I was also a bit concerned Kahney would fall into traps authors often fall into when they profile tech executives as I wrote recently – speculation without direct access to the subject, and a chronological version of the subject’s life. Kahney does but it does not affect this book as much. He focuses more on the huge product hits – the iMac, the iPod, the iPhone and iPad and uses his long term watching of Apple (he publishes the Cult of Mac) to use alumni and other contacts to weave enough of Ive into the descriptions. And unlike Walter Isaacson with Steve Jobs, he does not focus much on Ive’s youth other than to show the influence his dad and his consulting days in the UK had on his aesthetic sense.

There is plenty of detail to savor – like the Daler Rowney sketchbooks preferred by the ID team, Bondi Blue translucence of the first iMac and Ive's minimalist stamp on the new iOS7. Apple fans will particularly relish these details of two decades of products they have enjoyed. Personally, I liked the design culture Kahney describes that Robert Brunner, IDEO, frog and others brought to the Valley in the 90s that have reshaped so many of our devices since. I also liked the fact he invokes anecdotes from auto, furniture and other product design from Italy, Japan and elsewhere.
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By M.C.C. on February 3, 2014
Format: Kindle Edition Verified Purchase
Listen, if you want to know about Apple and Jony Ive read Steve Jobs by Walter Isaacson. Kahney offers limited to no new insight in this book but manages to stretch out his non-point of view and lack of new information into a full length book. Looking through his copious citations in the back of the book, it is clear that Kahney saw an opportunity to make money and basically compiled a book report of everyone else's work into something resembling a biography.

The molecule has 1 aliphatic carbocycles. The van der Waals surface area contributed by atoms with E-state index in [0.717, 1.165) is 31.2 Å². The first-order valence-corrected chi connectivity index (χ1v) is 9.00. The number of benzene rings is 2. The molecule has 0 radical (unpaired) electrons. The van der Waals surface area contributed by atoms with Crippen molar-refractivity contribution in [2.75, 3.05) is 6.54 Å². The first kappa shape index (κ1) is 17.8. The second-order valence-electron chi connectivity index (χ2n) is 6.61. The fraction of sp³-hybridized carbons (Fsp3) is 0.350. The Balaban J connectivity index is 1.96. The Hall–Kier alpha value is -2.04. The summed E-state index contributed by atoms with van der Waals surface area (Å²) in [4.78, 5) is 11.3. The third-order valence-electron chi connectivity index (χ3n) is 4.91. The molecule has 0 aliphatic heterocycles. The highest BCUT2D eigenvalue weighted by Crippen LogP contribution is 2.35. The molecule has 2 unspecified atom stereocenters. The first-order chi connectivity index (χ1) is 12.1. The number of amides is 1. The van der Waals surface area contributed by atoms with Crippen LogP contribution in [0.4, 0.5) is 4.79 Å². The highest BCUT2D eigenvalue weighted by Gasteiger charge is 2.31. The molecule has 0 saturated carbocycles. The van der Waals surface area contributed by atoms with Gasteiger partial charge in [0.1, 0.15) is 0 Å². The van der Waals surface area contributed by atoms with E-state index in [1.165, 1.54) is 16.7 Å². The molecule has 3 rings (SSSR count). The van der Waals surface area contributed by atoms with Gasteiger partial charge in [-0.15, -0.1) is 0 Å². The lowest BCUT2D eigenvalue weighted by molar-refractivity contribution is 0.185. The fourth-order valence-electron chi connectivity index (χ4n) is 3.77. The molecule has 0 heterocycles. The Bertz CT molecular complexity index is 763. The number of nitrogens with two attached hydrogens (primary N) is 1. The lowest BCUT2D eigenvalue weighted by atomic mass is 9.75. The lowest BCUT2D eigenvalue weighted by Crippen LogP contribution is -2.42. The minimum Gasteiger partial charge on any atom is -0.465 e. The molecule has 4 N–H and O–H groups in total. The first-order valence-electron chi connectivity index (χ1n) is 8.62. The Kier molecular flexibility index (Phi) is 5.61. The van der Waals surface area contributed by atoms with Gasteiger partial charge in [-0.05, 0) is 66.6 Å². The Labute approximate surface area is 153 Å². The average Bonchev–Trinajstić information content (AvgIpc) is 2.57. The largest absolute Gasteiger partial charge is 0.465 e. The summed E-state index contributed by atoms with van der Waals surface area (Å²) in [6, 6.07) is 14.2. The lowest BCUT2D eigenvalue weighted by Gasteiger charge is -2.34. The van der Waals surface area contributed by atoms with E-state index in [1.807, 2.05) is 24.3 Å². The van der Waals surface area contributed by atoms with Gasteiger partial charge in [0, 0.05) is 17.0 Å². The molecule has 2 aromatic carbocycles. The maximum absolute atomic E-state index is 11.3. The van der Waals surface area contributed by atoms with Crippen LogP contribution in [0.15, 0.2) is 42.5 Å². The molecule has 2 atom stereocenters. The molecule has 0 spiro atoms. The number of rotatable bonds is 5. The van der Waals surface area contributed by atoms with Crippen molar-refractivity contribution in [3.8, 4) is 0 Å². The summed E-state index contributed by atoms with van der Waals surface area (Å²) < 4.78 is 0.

Furthermore, the presumable purpose of the book is to document Ive's life and rise to fame. Unfortunately, the second half of this literary waste of time is almost exclusively devoted to a play by play of Apple's corporate history with a heavy emphasis on Steve Jobs and internal Apple politics.

Finally, Kahney is just a bad writer. On top of basically copying everyone else's existing work, he does so poorly. His prose is legitimately composed at a high school level with no consideration for style or grammatical structure. At numerous points throughout the book, I found myself rereading whole sentences because they just did not make sense or were written in the most awkward way imaginable.

Avoid this. I forced myself to read the whole thing because I was hopeful that it would get better. It did not.
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Format: Hardcover Verified Purchase
I've read a lot about Jonathan Ive in the last 5-10 years, and while this book didn't add a lot to what I knew about him, it adds a few more nuggets. The most interesting part of the book for me is the concept of a "design story". It's mentioned several times in the book, and it's stated that Mr. Ive begins each project by thinking or saying, "What is the design story?" But sadly it's only glossed over, never discussed in detail. At about $15, I give this book four stars. If it was $25, I'd give it 2-3 stars.